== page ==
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There was Chris Cuomo talking with the young Granadillo on the beautiful beaches of Aruba, where she had frolicked as a 16 year old with van der Sloot.  She was head over heels for him, she said.  Like many teenage girls, she kept a record of her first love.  As Cuomo reported:  “We begin inside this little blue diary, which contains photos and material Melody licensed to us.”

Wait a second.  Back that up. “…photos and material Melody licensed to us.”

Turns out ABC didn’t score this exclusive interview solely with a persuasive argument that the world needs to know Melody’s side of the story.  They paid for it.  It’s unclear exactly how much, but there’s no doubt Melody got paid for her interview.

American news networks and newspapers all claim they do not pay for interviews.  That would be unseemly and a violation of journalism ethics.  British news organizations, somehow have no ethical dilemma with paid interviews and do it all the time.  But in the US, the thinking is: how could the public trust whatever is being said by someone getting paid to say it?   So virtually every major news organization, in its policy handbook, expressly prohibits paying for news interviews.

So how do they get around it?  Just as Chris Cuomo described; they pay a “licensing fee” for photos and video.  To some extent it can be justified.  News organizations pay freelancers and stringers, who are not employed by them, for their photos and video, why shouldn’t a newsmaker get paid if s/he provides photos and video?  OK, so ABC might have paid a couple hundred, even a couple thousand dollars to her, right?  I doubt it.

Three months ago, court documents in the case of Caylee Anthony, the murdered toddler in central Florida, revealed that ABC paid for Anthony’s family to stay at the Ritz-Carlton in Orlando for three nights and an ABC insider told one industry blog that ABC paid $200,000 for the rights to use Anthony family home video and photos.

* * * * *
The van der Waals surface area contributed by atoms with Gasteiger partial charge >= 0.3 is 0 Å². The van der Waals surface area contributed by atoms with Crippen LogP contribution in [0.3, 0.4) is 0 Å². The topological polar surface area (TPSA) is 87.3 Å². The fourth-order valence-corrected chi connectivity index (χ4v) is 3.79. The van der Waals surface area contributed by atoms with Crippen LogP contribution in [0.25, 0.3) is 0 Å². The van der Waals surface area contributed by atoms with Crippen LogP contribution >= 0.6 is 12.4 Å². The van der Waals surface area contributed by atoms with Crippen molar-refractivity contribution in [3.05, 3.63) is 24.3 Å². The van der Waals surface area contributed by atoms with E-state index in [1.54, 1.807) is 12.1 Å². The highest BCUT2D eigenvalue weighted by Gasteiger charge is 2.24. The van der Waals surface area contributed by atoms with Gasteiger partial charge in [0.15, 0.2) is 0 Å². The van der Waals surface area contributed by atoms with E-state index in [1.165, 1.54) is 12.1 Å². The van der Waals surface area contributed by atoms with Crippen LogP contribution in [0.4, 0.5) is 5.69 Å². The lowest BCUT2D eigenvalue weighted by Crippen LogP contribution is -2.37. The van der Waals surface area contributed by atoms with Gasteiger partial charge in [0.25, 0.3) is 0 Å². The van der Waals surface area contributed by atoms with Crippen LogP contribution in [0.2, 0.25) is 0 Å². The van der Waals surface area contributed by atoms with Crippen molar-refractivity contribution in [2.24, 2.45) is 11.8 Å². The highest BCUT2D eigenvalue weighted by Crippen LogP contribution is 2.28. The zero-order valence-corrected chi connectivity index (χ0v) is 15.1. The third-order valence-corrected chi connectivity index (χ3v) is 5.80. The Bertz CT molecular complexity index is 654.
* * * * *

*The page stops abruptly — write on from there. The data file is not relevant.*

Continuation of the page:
And this came out just as another 300 were laid off by ABC.  Ouch.

It’s not just ABC.  NBC reportedly “licensed photos” to the tune of $5,000 for an exclusive Today show interview with Caylee’s mom.

This dirty little secret of licensing materials has been grist for industry blogs lately and the March court revelations about the swanky hotel stay for the Anthonys must have been embarrassing for ABC.  I suspect that’s why 20/20 producers had Chris Cuomo slip in that line about Melody licensing her diary to them.  It’s not exactly full disclosure but it is a start.

#506de – Broadcast News Soon Extinct

June 20, 2010 · Posted in Uncategorized · Comment 

OVER THE AIR TV BROADCASTING WILL BE EXTINCT IN 10 YEARS

Talk about a dramatic headline!   It may not be the first time someone has said this, but this time the prophet of doom is Andrew Tyndall, a well-known, well-respected news industry analyst.   To paraphrase the old EF Hutton ads, when he speaks people listen.

Andrew Tyndall is the author of The Tyndall Report which tracks network newscasts each and every day.  He claims to have watched and logged every single newscast on every network since 1987.  He compiles reports about how many minutes of news time each network spends on campaign coverage, health care, the Iraq war, the BP oil spill, etc.   This is a guy who knows what he’s talking about.

Tyndall made his comments in an interview with MediaGaggle.com.

“Broadcast television is an industry in decline. There will probably be no such thing as over-the-air television 10 years from now. That doesn’t mean that the network news divisions will disappear. There will still be a demand for video journalism, just not on a broadcast platform. The task facing the network news divisions over the next decade is how to manage the transition from broadcasting to providing video to be used across multiple platforms.”

It’s no secret that network newscasts have been hemorrhaging viewers.  The downward trend has been accelerating for more than a decade. The causes are both external and self-inflicted.  The Internet and mobile technology provide news updates to anyone who wants them anywhere any time, making appointment television for a nightly newscast obsolete.  And the increasing mixture of inconsequential and sensational items into the networks’ daily offerings in an attempt to chase elusive viewers has eroded the tolerance of news loyalists.